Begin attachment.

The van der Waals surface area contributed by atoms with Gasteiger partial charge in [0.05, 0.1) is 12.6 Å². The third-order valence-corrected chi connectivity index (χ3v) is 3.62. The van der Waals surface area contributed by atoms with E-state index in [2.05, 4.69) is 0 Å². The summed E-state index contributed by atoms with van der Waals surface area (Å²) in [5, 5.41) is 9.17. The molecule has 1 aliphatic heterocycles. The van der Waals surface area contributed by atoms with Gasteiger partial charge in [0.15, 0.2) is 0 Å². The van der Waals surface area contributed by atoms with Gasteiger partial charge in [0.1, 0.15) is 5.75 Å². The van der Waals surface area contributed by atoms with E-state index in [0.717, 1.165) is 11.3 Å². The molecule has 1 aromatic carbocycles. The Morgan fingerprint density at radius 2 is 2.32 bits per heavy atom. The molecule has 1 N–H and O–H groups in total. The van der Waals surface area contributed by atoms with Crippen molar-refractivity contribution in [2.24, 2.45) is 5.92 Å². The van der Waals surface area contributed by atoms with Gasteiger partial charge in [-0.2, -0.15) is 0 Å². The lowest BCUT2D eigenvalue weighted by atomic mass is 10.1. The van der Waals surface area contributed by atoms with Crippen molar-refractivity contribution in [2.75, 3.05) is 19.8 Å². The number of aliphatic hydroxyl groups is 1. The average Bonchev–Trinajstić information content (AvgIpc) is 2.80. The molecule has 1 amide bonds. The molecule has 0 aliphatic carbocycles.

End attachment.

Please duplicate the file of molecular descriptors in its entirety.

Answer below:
The van der Waals surface area contributed by atoms with Gasteiger partial charge in [0.05, 0.1) is 12.6 Å². The third-order valence-corrected chi connectivity index (χ3v) is 3.62. The van der Waals surface area contributed by atoms with E-state index in [2.05, 4.69) is 0 Å². The summed E-state index contributed by atoms with van der Waals surface area (Å²) in [5, 5.41) is 9.17. The molecule has 1 aliphatic heterocycles. The van der Waals surface area contributed by atoms with Gasteiger partial charge in [0.15, 0.2) is 0 Å². The van der Waals surface area contributed by atoms with Gasteiger partial charge in [0.1, 0.15) is 5.75 Å². The van der Waals surface area contributed by atoms with E-state index in [0.717, 1.165) is 11.3 Å². The molecule has 1 aromatic carbocycles. The Morgan fingerprint density at radius 2 is 2.32 bits per heavy atom. The molecule has 1 N–H and O–H groups in total. The van der Waals surface area contributed by atoms with Crippen molar-refractivity contribution in [2.24, 2.45) is 5.92 Å². The van der Waals surface area contributed by atoms with Gasteiger partial charge in [-0.2, -0.15) is 0 Å². The lowest BCUT2D eigenvalue weighted by atomic mass is 10.1. The van der Waals surface area contributed by atoms with Crippen molar-refractivity contribution in [2.75, 3.05) is 19.8 Å². The number of aliphatic hydroxyl groups is 1. The average Bonchev–Trinajstić information content (AvgIpc) is 2.80. The molecule has 1 amide bonds. The molecule has 0 aliphatic carbocycles.